REACh & GHS Asia
Venue: Hotel Equitorial Shanghai
|Event Date/Time: Sep 15, 2009||End Date/Time: Sep 16, 2009|
|Registration Date: Sep 15, 2009|
|Early Registration Date: Jul 15, 2009|
Asia - and indeed every country across the world - is now facing one of the greatest potential challenges to trade in recent times: REACH. REACH (Registration Evaluation and Authorisation of Chemicals), the controversial new piece of chemical regulation from the European Union affects every company that manufactures and exports products containing chemicals to the European Union.
And now REACH is affecting more markets by influencing legislation in other Western countries, such as the USA. Asian countries are also adopting similar legislation, including Korea.
The requirements of REACH are such that companies wanting to preserve their business in the global economy must work with their customers and suppliers to ensure that chemicals in all products, even finished goods such as clothes and televisions, are safe.
Is the value of your export business to Europe worth the cost of compliance?
With three of the ten largest economies (China, India and Japan) in the world, Asia has become a key player and an engine of growth in the global economy. Asia supplies everything from raw materials to finished goods to the European Union at markedly competitive prices. In fact, the EU is China's largest chemicals trading partner, accounting for 36% of all chemical exports, [China Chamber of Commerce of Metals, Minerals and Chemicals]. It is a similar situation in India, where about 15% of all chemical exports are sent to the EU.
What's at stake for non-European manufacturers?
With the first registration deadline in 2010, there is still much to resolve to ensure the completion of dossiers containing confidential information on product chemistry, quantity and use. For companies outside the EU exporting substances or articles to the EU, the "Only Representative" provides a mechanism for achieving REACH compliance.
Questions over the rules of cost sharing, the appropriate use of Only Representatives and the implications of "no data, no market", are topics for serious discussion. Even once registered a substance can be subject to regulatory review under Evaluation or Restriction, as well as other legislative frameworks.
GHS and REACH
GHS (Globally Harmonised System of Classification and Labelling of Chemicals) provides for a globally harmonised classification and hazard communication system for chemical substances and mixtures to ensure their safe use, transport and disposal. Countries must create local or national legislation to implement the GHS. In Europe, this will affect many products even before REACH.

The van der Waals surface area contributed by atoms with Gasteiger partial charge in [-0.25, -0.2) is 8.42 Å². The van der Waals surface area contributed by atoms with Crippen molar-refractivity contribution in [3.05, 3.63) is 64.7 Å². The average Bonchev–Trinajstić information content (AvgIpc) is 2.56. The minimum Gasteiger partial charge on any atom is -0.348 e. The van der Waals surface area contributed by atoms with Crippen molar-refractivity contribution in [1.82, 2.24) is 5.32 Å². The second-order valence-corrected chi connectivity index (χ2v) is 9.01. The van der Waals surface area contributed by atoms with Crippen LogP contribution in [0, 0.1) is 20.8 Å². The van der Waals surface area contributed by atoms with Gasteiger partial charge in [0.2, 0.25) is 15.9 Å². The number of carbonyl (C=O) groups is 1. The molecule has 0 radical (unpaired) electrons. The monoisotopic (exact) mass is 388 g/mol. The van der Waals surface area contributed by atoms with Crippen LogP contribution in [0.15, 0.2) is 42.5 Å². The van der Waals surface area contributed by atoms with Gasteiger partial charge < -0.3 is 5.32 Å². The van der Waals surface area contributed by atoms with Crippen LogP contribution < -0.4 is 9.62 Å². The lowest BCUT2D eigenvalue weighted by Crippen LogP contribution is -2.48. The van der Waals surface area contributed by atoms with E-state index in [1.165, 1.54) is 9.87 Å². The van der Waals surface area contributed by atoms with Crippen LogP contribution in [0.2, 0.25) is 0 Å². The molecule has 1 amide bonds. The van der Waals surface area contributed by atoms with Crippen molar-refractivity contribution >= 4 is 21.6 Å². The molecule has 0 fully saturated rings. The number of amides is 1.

GHS legislation has been in force around the world for some years in countries such as New Zealand, Singapore and Korea. The conference will feature presentations from experts of these countries on how GHS implementation is progressing.
Please note that the conference will be conducted in English.
iSmithers & Smithers Rapra
iSmithers and Smithers Rapra have been organising world class technical conferences for the polymer related industries for over 30 years. Having organised five international REACH conferences across the US and Europe, we are well placed to bring the sixth in this successful series to Asia.
Smithers Rapra's REACH Services are led by world expert, Dr Steffen Erler. Dr Erler is known as 'Dr Reach' for his well-read monthly column in ChemicalWatch, the renowned news publication. He has been following REACH for almost a decade, since working with the OECD Existing Chemicals Programme. Dr Erler's practical knowledge of regulation includes work on REACH at the European Commission. He has been involved in drafting and designing parts of the official REACH Implementation Projects, such as European Chemicals Agency guidance.
Shanghai is the largest city in China in terms of population and one of the largest metropolitan areas in the world, with over 20 million people in its extended metropolitan area. The city is an emerging tourist destination renowned for its historical landmarks such as the Bund and Xintiandi, its modern and ever-expanding Pudong skyline including the Oriental Pearl Tower, and its new reputation as a centre of culture and design. It is often described as a city of stunning contrasts, where visitors can go from sipping a cocktail in a designer bar overlooking the Bund, to eating dumplings at a street stall, or gazing at a 10th-century Buddhist monastery, in the space of a few hours